Why Diego Brandao’s Marijuana Test May Lead to A Lesson in Triple Jeopardy

Update May 21, 2016 – In addition to the below Brandao remains on the NSAC’s agenda for their May 25 meeting noting “Hearing on Disciplinary Complaint against mixed martial artist Diego Brandao, for possible action


Update May 20, 2016Today USADA issued a press release stating that Bradao accepted the anti-doping violation and agreed to a 9 month sanction.   The press release reads as follows:

USADA announced today that Diego Brandao, of São Paulo, Brazil, tested positive for a prohibited substance and has accepted a nine-month sanction for his anti-doping policy violation.

Brandao, 28, tested positive for Carboxy-THC, a metabolite of marijuana and/or hashish, above the decision limit of 180 ng/mL, stemming from an in-competition sample collected on January 2, 2016 at UFC 195 in Las Vegas, Nev. Marijuana and hashish are in the class of Cannabinoids on the World Anti-Doping Agency (WADA) Prohibited List, and prohibited, in-competition, under the UFC Anti-Doping Policy.

Cannabinoids are listed as Specified Substances on the WADA Prohibited List. Under the UFC Anti-Doping Policy, the standard sanction for an anti-doping policy violation involving a Specified Substance is a one-year period of ineligibility, which may be reduced to a public reprimand and no period of ineligibility depending on the athlete’s degree of fault.

Brandao accepted a nine-month period of ineligibility, which began on January 2, 2016, the date of sample collection; however, per the Policy, Brandao is eligible for an additional one-month reduction in sanction length pending the satisfactory completion of an approved anti-doping educational program. Further, Brandao’s positive test also falls under the jurisdiction of the Nevada State Athletic Commission, who may impose additional sanctions, including fines or a period of ineligibility that is longer than the period set forth above.

As a result of the doping violation, Brandao has been disqualified from all competitive results achieved on and subsequent to January 2, 2016, including forfeiture of any medals, points, and prizes.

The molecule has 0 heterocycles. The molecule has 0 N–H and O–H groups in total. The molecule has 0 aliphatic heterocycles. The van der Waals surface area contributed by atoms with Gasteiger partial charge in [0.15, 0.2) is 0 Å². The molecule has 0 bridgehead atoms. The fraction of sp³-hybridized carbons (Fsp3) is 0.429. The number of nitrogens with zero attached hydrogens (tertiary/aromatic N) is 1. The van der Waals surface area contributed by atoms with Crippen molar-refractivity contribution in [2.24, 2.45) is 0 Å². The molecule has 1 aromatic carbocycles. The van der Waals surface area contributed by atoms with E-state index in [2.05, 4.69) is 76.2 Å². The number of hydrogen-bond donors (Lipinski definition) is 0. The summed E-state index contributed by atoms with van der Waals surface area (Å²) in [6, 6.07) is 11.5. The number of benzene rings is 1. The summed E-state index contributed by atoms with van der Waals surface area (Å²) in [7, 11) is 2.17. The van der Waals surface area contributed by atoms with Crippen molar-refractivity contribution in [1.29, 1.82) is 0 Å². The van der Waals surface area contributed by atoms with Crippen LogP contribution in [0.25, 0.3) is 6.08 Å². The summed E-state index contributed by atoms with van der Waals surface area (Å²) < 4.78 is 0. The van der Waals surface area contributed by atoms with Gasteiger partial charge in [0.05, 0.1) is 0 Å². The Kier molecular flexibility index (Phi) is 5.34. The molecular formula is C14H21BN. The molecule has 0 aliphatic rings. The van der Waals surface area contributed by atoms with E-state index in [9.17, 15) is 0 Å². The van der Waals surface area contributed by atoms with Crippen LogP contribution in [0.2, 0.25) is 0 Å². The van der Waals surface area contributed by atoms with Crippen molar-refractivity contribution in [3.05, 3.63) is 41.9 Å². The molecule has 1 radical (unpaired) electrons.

Today the UFC issued a press release advising that featherweight Diego Brandao tested positive for marijuana metabolites in an in-competition test at UFC 195 which took place in Las Vegas, Nevada.

The press release reads as follows:

The UFC organization was notified today that the U.S. Anti-Doping Agency (USADA) informed Diego Brandao of a potential Anti-Doping Policy violation involving Carboxy-Tetrahydrocannabinol (“Carboxy-THC”) which is a metabolite of marijuana and/or hashish, above the decision limit of 180 ng/mL, stemming from an in-competition sample collected following his fight on January 2, 2016 in Las Vegas.

These readings, if accurate, not only violate the UFC’s/USADA’s in house Anti-Doping Program but also are above what the Nevada State Athletic Commission tolerates for the in-competition window.

As the recent Nick Diaz saga demonstrated, the NSAC is not shy to issue heavy fines and suspensions for in competition marijuana failures.  Brandao’s reported positive test was conducted by USADA, not the NSAC, but assuming the test results are shared with the NSAC (and reportedly they have) or assuming that the NSAC administered tests with the same results they will have jurisdiction to issue penalties against Brandao.

The fighter’s woes won’t end there though as the USADA Anit-Doping Policy spells out tough penalties, which can be imposed simultaneously to anything the NSAC chooses to do, for in competition marijuana failures.  Marijuana is labeled as a ‘specified substance’ under the policy with the following prescribed punishment –

10.2.2 The period of Ineligibility shall be one year where the Anti-Doping Policy Violation involves a Specified Substance.

The policy also allows “forfeiture of title, ranking, purse or other compensation“.

If the above was not enough the Policy also allows the UFC to level their own fine if they so wish with Section 10.10 reading as follows –

UFC may impose a fine on an Athlete or other Person who commits an Anti-Doping Policy Violation up to the sum of $500,000 depending on the seriousness of the violation and the relative compensation of the Athlete or other Person

Brandao may unfortunately learn a very costly lesson if he cannot clear himself of this alleged positive result.

3 thoughts on “Why Diego Brandao’s Marijuana Test May Lead to A Lesson in Triple Jeopardy

Leave a Reply

Fill in your details below or click an icon to log in:

WordPress.com Logo

You are commenting using your WordPress.com account. Log Out /  Change )

Facebook photo

You are commenting using your Facebook account. Log Out /  Change )

Connecting to %s